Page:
November 10, 2022

By Assemblymember Tina McKinnor


You can tell a lot about a community by the state of its infrastructure. Shared by residents and visi-tors alike, infrastructure touches every part of our lives. Unfortunately, quality infrastructure has not been shared equitably in our communities, often with destructive and even calamitous results.

Many communities, like mine, have historically struggled to get our fair share of funding for much-needed infrastructure projects. The tide is beginning to turn. With both federal and state initiatives underway to create funding mechanisms for infrastructure projects, the time to modernize and improve our infrastructure is now. But it must be done equitably.

The City of Inglewood is a perfect example. It is the fastest evolving city in the United States. De-spite a history of underinvestment, in the past decade, Inglewood has emerged into an economic powerhouse: Inglewood is now a top destination for new business, housing development, and entertainment.

In the coming years, Inglewood and the entire southern California region will welcome visitors from around the world for several major events. Inglewood hosted Super Bowl LVI this year and will host WrestleMania 39 and the NCAA College Championship bowl game in the years to come. In 2028, Inglewood will host tens of thousands of visitors for the Opening and Closing Ceremo-nies of the Summer Olympic Games, in the resurrected City of Champions.

The newly constructed SoFi Stadium has also recently been named a host city for the 2026 FIFA World Cup.

These mega events will drive revenue to the entire southern California region and put an interna-tional spotlight on California as a whole. Yet, Inglewood lacks the robust transportation infrastruc-ture it needs and deserves. Inglewood residents are more likely to take public transit but historically have not had access to it.

Inglewood has spent years developing a forward-thinking sustainable transportation plan. An integral part of the plan is the Inglewood Transit Connector (ITC), which would benefit immensely from state funding. The ITC Project will provide a direct transit connection to the City of Inglewood’s major employment, housing, and entertainment centers. Once completed, the ITC will connect visitors and residents directly to Inglewood’s top destinations.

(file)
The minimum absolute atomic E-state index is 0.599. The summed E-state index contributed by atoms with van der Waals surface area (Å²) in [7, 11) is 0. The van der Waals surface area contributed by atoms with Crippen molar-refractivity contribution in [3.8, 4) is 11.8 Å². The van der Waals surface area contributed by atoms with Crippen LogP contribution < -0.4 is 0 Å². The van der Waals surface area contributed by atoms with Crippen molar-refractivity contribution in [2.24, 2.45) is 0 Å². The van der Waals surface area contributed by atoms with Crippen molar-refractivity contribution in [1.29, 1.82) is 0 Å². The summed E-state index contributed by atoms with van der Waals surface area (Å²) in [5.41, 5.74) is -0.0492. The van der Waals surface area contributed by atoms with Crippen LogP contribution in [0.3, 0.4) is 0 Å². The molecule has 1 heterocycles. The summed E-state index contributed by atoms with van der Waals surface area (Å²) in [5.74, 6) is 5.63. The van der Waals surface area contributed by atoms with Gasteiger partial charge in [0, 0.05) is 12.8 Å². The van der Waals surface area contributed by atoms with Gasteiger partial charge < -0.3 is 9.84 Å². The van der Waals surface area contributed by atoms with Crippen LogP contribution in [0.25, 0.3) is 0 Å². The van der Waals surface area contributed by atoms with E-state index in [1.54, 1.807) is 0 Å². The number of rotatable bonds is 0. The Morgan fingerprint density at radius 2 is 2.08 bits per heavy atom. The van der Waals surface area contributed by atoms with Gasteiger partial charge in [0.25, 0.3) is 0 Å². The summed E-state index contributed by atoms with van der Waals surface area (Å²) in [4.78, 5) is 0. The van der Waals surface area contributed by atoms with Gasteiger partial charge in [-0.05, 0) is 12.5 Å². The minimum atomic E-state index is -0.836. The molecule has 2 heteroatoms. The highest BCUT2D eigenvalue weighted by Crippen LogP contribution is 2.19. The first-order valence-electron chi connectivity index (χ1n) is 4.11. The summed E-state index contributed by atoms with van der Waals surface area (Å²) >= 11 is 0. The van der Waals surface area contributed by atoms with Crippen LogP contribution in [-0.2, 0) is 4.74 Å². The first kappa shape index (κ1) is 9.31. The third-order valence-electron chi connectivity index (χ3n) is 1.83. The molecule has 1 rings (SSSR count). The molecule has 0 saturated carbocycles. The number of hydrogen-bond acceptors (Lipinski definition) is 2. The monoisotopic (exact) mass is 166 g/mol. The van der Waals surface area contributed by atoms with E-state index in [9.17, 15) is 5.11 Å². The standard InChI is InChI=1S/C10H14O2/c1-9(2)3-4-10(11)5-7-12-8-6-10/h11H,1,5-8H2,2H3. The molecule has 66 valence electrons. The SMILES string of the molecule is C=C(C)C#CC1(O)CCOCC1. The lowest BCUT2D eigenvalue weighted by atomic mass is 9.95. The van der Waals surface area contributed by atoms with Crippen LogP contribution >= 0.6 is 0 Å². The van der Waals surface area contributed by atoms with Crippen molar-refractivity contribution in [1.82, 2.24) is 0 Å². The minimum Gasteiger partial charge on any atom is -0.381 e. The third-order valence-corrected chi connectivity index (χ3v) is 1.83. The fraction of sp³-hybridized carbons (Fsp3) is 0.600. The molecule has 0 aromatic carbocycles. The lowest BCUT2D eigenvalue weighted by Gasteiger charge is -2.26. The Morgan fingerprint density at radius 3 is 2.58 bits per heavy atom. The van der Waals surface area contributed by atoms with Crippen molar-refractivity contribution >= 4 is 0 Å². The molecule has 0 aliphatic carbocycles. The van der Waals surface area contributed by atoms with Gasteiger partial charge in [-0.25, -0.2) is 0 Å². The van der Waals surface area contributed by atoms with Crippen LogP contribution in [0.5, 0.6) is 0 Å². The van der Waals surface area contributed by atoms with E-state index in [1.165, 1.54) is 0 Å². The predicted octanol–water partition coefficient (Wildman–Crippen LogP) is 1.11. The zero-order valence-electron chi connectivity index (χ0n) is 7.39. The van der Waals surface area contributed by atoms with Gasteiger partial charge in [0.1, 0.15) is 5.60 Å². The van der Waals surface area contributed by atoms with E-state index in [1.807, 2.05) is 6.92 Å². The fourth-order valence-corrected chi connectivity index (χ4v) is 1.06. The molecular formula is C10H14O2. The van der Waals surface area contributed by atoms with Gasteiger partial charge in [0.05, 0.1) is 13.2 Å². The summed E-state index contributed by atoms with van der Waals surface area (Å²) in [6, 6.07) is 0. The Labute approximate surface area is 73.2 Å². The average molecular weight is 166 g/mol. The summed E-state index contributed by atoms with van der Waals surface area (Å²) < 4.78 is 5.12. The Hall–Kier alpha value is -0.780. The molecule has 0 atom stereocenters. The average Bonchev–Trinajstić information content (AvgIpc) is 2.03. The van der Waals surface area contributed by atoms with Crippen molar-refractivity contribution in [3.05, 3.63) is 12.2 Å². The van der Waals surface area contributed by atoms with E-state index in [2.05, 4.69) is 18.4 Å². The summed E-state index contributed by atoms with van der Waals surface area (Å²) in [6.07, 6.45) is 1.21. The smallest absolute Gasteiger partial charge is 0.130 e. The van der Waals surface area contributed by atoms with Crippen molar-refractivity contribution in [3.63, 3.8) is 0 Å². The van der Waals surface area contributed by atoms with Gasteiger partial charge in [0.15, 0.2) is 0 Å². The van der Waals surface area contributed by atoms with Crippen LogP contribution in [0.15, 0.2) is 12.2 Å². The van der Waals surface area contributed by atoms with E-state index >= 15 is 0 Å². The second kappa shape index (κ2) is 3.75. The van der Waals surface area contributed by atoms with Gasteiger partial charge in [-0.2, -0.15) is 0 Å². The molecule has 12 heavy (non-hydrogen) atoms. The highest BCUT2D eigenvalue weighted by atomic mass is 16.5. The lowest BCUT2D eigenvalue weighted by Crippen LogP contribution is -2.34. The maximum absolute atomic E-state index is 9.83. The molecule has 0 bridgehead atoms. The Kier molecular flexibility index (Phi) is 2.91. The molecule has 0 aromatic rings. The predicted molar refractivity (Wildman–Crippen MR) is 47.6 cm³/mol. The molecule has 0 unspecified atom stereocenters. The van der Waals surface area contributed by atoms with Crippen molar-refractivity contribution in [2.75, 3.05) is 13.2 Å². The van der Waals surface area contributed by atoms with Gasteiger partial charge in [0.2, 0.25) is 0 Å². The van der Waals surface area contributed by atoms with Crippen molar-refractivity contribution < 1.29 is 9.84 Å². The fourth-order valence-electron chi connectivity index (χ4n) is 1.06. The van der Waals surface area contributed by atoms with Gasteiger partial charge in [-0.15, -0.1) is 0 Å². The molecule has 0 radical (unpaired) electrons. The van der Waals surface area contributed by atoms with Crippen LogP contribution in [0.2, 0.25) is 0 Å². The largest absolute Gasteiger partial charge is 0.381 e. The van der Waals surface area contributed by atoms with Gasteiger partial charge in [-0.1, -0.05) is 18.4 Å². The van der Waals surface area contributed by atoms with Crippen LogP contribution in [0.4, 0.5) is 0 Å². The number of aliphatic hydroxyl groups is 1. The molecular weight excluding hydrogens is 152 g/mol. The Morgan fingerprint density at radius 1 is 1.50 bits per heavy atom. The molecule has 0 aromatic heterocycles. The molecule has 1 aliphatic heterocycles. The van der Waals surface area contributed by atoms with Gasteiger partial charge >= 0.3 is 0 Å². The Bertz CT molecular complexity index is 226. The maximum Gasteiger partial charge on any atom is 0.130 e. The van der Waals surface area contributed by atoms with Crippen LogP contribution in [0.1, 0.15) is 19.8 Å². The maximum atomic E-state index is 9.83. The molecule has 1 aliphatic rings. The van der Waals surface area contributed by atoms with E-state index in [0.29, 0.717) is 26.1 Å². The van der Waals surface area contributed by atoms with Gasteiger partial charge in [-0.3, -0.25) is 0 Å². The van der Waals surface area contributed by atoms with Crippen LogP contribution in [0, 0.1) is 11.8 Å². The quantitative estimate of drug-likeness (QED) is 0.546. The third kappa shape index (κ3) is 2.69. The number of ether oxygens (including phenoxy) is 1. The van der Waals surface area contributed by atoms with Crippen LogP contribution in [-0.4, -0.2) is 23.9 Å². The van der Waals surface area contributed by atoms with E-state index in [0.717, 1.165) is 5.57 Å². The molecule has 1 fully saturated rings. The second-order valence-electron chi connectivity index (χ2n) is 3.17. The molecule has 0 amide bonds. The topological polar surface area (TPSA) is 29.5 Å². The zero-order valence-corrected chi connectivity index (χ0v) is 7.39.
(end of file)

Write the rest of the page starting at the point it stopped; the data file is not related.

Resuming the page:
The ITC project enjoys overwhelming community support and received full project approval from the City Council last month. But the ITC project still lacks full funding. We need support from Sacramento to bring this across the finish line.

The ITC firmly commits to priority populations, low-income populations who are primarily people of color; the ITC will reduce their commute times and create more economic opportunities. This project deserves our support and it deserves the funding to get it built.

I applaud Governor Gavin Newsom’s efforts to invigorate the statewide shift to climate-adapted infrastructure, and for championing a historic investment in local transit projects. For cities like Inglewood, this commitment could not come soon enough. With our record-breaking surplus, we have a once-in-a-lifetime opportunity to fully fund Governor Newsom’s local infrastructure vision, improving the quality of life for millions of residents, especially in communities of color like Inglewood.

We simply can’t afford to put off infrastructure improvements any longer. Infrastructure invest-ments lead to faster commutes, cleaner air, improved safety, and thousands of good-paying jobs. Investing in infrastructure is about investing in people and in our future.

The time to take the leap is now. Cities like Inglewood are poised to help reinvigorate the economy, but we can’t do it alone. Sacramento must take action to fund local infrastructure projects so that we can build an equitable future that we will be proud of.

Category: Opinion